Van Damme Kicks High
By Noel Vera

Knock Off is a strange film; it may seem off-putting at first because it's switchblade fast and a bit (okay, more than a bit) careless with the narrative. But it's only the second time filmmaker Tsui Hark has ever done an English-speaking film (much less a Hollywood production), and the first time_ever_that Van Damme has ever tried full-length comedy; a lot of ground is broken, so a lot of the footwork is understandably shaky.

The script (by Steven Souza, who wrote Die Hard) is complicated at first glance, but it boils down to this: someone is making nanobombs_powerful explosives equipped with a computer-chip fuse that detonates on a remote signal. The gimmick in this particular MacGuffin (Alfred Hitchock's term for the generic object of concern in any thriller) is that the bombs are infinitesimally small_so small they can be hidden inside the head of a doll, or put in the button of a pair of pants (Irrelevant note: this may be the first time nanotechnology [technology that makes use of microscopically small machines] was employed in an action film, though nanotechnology has been a hot topic for some time in cutting-edge science, and in cutting-edge science fiction).

Van Damme is a Hongkong businessman who has been inadvertently producing knock-offs_forgeries or fake versions_of brand-name jeans (the deadly little devices are sewn into these jeans). Hongkong is famous as a manufacturer of these knock-offs, but Van Damme, who was formerly known as "The King Of Knock-Offs" is furious; he sincerely wants to make legitimate products that are reasonably safe (meaning they don't explode at the touch of a button). He wants to find the maker of these bombs, but in Hongkong, who can say for certain who is responsible? One of the most interesting conceits of the film is that none of the characters are who they say they are; every one of them is a knock-off. His business partner (Rob Schneider) may or may not be a CIA agent; his best friend may or may not be a willing collaborator in the nanobomb scheme; a beautiful black woman may or may not be the corporate executive of a famous brand of jeans. Who can tell? In a city full of dazzling, deceptive images, truth is a rare and slippery commodity.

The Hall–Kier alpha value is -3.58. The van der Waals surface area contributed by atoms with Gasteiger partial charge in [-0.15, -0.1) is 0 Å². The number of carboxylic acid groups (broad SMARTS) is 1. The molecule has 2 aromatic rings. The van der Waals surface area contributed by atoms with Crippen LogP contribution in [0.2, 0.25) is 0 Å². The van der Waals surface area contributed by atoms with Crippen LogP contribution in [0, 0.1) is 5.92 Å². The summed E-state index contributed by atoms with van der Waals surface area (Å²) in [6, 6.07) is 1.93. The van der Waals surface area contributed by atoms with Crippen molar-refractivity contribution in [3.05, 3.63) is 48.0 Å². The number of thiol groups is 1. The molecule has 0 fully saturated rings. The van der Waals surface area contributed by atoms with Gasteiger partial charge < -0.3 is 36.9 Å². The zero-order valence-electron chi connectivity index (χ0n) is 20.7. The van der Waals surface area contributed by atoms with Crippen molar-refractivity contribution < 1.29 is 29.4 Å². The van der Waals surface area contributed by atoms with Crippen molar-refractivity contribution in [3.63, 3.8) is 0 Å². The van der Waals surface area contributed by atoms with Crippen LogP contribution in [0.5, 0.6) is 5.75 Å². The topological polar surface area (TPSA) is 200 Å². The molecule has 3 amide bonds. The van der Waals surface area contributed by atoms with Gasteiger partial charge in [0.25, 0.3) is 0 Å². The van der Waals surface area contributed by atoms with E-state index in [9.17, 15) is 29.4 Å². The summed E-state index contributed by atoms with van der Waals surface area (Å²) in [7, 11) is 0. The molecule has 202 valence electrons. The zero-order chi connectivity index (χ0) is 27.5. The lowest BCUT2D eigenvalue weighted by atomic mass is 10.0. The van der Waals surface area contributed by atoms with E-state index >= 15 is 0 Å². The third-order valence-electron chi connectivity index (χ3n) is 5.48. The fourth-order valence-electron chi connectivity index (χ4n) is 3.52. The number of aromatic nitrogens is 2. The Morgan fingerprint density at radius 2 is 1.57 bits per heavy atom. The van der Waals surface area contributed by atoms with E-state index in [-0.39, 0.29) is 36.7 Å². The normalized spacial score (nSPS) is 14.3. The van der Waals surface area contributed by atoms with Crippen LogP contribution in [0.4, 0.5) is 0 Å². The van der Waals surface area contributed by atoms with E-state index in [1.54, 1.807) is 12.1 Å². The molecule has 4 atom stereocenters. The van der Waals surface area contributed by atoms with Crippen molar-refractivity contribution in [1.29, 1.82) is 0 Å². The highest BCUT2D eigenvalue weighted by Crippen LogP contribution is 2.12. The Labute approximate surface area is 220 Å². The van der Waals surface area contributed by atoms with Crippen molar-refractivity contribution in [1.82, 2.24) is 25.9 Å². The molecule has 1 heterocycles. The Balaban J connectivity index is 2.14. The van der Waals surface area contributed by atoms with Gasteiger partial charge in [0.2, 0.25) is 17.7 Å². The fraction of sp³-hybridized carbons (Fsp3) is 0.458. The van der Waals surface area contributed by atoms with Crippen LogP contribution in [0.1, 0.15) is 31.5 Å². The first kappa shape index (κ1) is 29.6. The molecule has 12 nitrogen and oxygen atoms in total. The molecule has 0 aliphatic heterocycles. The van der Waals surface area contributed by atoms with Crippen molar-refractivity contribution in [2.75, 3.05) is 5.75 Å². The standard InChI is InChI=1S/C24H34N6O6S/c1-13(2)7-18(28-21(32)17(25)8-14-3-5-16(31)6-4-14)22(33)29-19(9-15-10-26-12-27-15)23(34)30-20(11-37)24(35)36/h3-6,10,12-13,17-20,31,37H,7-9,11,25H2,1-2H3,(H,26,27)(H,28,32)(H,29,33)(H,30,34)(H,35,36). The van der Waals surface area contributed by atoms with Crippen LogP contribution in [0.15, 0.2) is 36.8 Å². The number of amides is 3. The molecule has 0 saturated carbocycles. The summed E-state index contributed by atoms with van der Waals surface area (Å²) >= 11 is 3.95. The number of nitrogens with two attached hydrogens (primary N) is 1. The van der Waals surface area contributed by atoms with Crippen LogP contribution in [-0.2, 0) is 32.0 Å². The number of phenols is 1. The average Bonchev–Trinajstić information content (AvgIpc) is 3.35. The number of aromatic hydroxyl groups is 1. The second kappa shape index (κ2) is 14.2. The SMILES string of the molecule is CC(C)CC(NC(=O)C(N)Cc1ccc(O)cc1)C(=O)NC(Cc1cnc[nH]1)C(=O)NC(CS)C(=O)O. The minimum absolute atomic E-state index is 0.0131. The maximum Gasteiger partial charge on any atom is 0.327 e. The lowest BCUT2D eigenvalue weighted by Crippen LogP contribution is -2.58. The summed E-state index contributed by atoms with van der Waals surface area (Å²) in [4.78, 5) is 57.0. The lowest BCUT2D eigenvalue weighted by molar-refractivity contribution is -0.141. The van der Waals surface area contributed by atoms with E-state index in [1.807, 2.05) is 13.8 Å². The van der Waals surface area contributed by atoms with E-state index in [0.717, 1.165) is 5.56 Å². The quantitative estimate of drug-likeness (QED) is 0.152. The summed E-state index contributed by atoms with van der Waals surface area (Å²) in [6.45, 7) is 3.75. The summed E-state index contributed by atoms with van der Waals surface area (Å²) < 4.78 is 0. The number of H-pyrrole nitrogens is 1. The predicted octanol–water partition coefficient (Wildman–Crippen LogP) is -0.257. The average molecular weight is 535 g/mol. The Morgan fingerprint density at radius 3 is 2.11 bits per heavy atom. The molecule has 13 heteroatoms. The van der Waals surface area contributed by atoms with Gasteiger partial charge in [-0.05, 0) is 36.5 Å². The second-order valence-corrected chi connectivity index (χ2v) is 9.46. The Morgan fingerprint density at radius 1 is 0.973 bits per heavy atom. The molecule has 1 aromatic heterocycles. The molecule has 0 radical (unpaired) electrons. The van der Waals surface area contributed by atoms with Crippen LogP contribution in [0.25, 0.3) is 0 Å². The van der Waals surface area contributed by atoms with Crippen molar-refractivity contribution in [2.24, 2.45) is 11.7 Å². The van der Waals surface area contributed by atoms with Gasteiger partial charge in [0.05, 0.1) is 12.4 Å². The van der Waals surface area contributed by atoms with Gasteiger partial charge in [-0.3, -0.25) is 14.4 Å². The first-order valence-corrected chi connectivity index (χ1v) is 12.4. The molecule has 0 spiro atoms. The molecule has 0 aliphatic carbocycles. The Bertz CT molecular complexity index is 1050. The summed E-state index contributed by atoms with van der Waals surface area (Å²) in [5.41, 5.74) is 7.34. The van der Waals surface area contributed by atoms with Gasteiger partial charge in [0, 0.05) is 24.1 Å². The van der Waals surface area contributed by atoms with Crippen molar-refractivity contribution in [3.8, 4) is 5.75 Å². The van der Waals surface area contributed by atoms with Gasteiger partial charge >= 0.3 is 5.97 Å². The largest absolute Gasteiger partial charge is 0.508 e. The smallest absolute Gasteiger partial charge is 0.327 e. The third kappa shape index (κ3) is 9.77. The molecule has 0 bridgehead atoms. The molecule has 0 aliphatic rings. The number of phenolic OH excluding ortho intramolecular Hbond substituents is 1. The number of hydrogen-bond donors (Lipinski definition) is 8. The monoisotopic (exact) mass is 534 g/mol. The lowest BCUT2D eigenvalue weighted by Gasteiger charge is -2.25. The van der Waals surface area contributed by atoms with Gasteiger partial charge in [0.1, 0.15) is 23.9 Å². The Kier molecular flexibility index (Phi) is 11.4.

There is, however, no doubt as to the authenticity of the director. Of the three master filmmakers who have broken out of Hongkong to work in Hollywood_John Woo, Ringo Lam, and Tsui Hark_Hark is at first glance the shallowest. His films often have a cartoon quality; unlike Woo's or Lam's, Hark's characters are strictly lightweight. That's why Hark can take Jet Li (who can't act, but can kick), and mold him into the legendary Wong Fei-Hung of the Once Upon A Time In China series, while Lam and Woo need Chow Yun-Fat (who can act, and how) to flesh out films like City On Fire or The Killer.

But one still has expectations of Hark; for one thing, he has a range Woo and Lam do not. He can work in a whole range of genres, from action to horror to science fiction to romance, sometimes all in the same film; the odd combinations work more often than not, the result of nerve, speed, sheer energy and force of will.